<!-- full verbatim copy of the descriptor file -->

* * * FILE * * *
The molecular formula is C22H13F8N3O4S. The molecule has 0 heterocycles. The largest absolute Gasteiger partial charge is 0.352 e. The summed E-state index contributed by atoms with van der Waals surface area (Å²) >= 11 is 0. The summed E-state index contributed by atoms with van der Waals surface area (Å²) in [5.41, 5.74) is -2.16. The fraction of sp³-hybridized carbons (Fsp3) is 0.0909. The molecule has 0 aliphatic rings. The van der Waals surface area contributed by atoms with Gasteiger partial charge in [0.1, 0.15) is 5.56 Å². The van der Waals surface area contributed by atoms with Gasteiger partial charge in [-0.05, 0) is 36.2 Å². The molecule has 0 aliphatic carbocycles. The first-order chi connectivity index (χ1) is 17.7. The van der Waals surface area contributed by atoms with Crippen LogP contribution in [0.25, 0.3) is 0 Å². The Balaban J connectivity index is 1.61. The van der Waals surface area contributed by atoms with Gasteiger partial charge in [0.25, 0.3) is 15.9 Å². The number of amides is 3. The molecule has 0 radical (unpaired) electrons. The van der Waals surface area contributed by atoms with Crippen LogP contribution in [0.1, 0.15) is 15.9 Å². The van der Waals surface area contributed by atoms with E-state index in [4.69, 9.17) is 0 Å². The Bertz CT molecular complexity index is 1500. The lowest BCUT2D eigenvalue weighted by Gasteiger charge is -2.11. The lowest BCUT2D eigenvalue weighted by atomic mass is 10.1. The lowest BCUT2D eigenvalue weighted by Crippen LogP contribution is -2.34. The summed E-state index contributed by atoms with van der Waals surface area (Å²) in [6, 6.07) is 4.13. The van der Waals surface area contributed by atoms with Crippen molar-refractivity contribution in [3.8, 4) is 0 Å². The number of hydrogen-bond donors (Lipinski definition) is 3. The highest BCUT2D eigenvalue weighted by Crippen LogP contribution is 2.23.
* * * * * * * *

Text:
The molecular formula is C22H13F8N3O4S. The molecule has 0 heterocycles. The largest absolute Gasteiger partial charge is 0.352 e. The summed E-state index contributed by atoms with van der Waals surface area (Å²) >= 11 is 0. The summed E-state index contributed by atoms with van der Waals surface area (Å²) in [5.41, 5.74) is -2.16. The fraction of sp³-hybridized carbons (Fsp3) is 0.0909. The molecule has 0 aliphatic rings. The van der Waals surface area contributed by atoms with Gasteiger partial charge in [0.1, 0.15) is 5.56 Å². The van der Waals surface area contributed by atoms with Gasteiger partial charge in [-0.05, 0) is 36.2 Å². The molecule has 0 aliphatic carbocycles. The first-order chi connectivity index (χ1) is 17.7. The van der Waals surface area contributed by atoms with Crippen LogP contribution in [0.25, 0.3) is 0 Å². The Balaban J connectivity index is 1.61. The van der Waals surface area contributed by atoms with Gasteiger partial charge in [0.25, 0.3) is 15.9 Å². The number of amides is 3. The molecule has 0 radical (unpaired) electrons. The van der Waals surface area contributed by atoms with Crippen LogP contribution in [0.1, 0.15) is 15.9 Å². The van der Waals surface area contributed by atoms with E-state index in [4.69, 9.17) is 0 Å². The Bertz CT molecular complexity index is 1500. The lowest BCUT2D eigenvalue weighted by Gasteiger charge is -2.11. The lowest BCUT2D eigenvalue weighted by atomic mass is 10.1. The lowest BCUT2D eigenvalue weighted by Crippen LogP contribution is -2.34. The summed E-state index contributed by atoms with van der Waals surface area (Å²) in [6, 6.07) is 4.13. The van der Waals surface area contributed by atoms with Crippen molar-refractivity contribution in [3.8, 4) is 0 Å². The number of hydrogen-bond donors (Lipinski definition) is 3. The highest BCUT2D eigenvalue weighted by Crippen LogP contribution is 2.23.